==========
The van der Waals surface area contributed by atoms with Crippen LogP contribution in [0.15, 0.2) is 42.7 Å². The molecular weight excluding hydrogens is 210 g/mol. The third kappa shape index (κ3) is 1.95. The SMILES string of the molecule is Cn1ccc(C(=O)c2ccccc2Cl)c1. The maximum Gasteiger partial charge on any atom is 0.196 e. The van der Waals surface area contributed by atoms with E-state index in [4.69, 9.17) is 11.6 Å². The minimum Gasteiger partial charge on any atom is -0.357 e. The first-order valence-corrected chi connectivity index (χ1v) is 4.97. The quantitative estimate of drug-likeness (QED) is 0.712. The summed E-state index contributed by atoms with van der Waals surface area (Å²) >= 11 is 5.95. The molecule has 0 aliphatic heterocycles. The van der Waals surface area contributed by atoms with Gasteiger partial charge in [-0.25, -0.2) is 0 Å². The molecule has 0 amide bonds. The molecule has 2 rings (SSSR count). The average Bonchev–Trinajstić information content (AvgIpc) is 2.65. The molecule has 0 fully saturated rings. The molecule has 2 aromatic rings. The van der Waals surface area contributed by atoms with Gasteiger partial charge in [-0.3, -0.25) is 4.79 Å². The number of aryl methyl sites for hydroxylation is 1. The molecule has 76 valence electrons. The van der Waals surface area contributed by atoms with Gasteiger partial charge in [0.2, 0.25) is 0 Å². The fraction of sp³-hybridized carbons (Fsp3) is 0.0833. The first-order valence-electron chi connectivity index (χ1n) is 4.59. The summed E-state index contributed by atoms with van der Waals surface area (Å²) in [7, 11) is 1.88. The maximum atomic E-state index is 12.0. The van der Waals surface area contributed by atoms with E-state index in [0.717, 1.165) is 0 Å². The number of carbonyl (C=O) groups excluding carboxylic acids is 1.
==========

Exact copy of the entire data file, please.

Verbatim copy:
The van der Waals surface area contributed by atoms with Crippen LogP contribution in [0.15, 0.2) is 42.7 Å². The molecular weight excluding hydrogens is 210 g/mol. The third kappa shape index (κ3) is 1.95. The SMILES string of the molecule is Cn1ccc(C(=O)c2ccccc2Cl)c1. The maximum Gasteiger partial charge on any atom is 0.196 e. The van der Waals surface area contributed by atoms with E-state index in [4.69, 9.17) is 11.6 Å². The minimum Gasteiger partial charge on any atom is -0.357 e. The first-order valence-corrected chi connectivity index (χ1v) is 4.97. The quantitative estimate of drug-likeness (QED) is 0.712. The summed E-state index contributed by atoms with van der Waals surface area (Å²) >= 11 is 5.95. The molecule has 0 aliphatic heterocycles. The van der Waals surface area contributed by atoms with Gasteiger partial charge in [-0.25, -0.2) is 0 Å². The molecule has 0 amide bonds. The molecule has 2 rings (SSSR count). The average Bonchev–Trinajstić information content (AvgIpc) is 2.65. The molecule has 0 fully saturated rings. The molecule has 2 aromatic rings. The van der Waals surface area contributed by atoms with Gasteiger partial charge in [-0.3, -0.25) is 4.79 Å². The number of aryl methyl sites for hydroxylation is 1. The molecule has 76 valence electrons. The van der Waals surface area contributed by atoms with Gasteiger partial charge in [0.2, 0.25) is 0 Å². The fraction of sp³-hybridized carbons (Fsp3) is 0.0833. The first-order valence-electron chi connectivity index (χ1n) is 4.59. The summed E-state index contributed by atoms with van der Waals surface area (Å²) in [7, 11) is 1.88. The maximum atomic E-state index is 12.0. The van der Waals surface area contributed by atoms with E-state index in [0.717, 1.165) is 0 Å². The number of carbonyl (C=O) groups excluding carboxylic acids is 1.